This study examined the effects of a teacher-delivered intervention with online mathematics mini-games on special education students' multiplicative reasoning ability (multiplication and division). The games involved declarative, procedural, as well as conceptual knowledge of multiplicative relations, and were accompanied with teacher-led lessons and class discussions. A pretest–posttest control-group design was employed, with 81 students from five schools for special primary education (three experimental schools and two control schools). The intervention consisted of two 10-week game periods in which a total of 16 mini-games were offered as part of the regular educational program for multiplicative reasoning. The control group students played non-multiplicative mini-games; for multiplicative reasoning, they followed their regular educational program without mini-games. In both groups, students' multiplicative reasoning ability significantly increased. Regarding declarative knowledge of multiplication facts, learning outcomes were significantly higher in the experimental group as compared with the control group. This finding indicates the usefulness of mini-games for enhancing special education students' mathematics fact knowledge. Learning outcomes on a test measuring procedural and conceptual knowledge of multiplicative reasoning did not differ between experimental and control group. For these learning outcomes, then, the mini-games intervention did not have added value but can still be considered a “safe” alternative approach.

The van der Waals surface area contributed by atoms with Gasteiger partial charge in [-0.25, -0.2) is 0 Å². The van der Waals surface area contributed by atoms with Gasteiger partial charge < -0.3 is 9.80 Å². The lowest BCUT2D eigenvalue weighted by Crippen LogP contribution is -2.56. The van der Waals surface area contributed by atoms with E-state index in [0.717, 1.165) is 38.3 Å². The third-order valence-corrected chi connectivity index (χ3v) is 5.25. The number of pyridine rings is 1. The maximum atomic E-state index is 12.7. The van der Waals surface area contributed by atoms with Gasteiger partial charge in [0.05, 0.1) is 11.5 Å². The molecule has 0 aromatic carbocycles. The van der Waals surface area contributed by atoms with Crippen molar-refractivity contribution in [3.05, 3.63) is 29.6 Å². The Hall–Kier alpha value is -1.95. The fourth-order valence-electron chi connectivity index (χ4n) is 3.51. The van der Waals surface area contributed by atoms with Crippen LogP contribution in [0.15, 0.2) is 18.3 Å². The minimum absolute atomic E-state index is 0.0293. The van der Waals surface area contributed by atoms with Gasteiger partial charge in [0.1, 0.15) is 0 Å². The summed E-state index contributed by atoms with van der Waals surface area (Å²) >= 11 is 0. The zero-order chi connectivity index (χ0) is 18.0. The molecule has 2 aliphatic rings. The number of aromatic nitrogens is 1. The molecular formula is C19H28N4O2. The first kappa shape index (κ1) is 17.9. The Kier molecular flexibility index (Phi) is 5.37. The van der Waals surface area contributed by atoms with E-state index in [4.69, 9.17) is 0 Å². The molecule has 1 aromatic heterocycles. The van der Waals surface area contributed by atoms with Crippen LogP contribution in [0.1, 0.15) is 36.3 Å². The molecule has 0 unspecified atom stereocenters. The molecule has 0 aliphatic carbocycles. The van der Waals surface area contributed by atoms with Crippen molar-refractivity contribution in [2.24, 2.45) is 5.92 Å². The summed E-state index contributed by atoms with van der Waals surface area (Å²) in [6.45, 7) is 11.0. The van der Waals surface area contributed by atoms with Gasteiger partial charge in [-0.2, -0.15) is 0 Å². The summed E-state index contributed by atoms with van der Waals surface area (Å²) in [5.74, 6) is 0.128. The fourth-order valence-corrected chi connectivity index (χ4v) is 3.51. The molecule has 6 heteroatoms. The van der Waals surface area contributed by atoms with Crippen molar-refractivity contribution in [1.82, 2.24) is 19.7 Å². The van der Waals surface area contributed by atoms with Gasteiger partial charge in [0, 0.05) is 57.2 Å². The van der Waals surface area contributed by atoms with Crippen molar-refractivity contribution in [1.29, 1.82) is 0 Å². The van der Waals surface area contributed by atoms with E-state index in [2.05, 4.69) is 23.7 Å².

Original languageEnglish
JournalBritish Journal of Educational Technology
Issue number4
Pages (from-to)633-648
Number of pages16
Publication statusPublished - 2016

Bibliographical note

Funded by Ministry of Education in the Netherlands. Grant Number: ODB 08007

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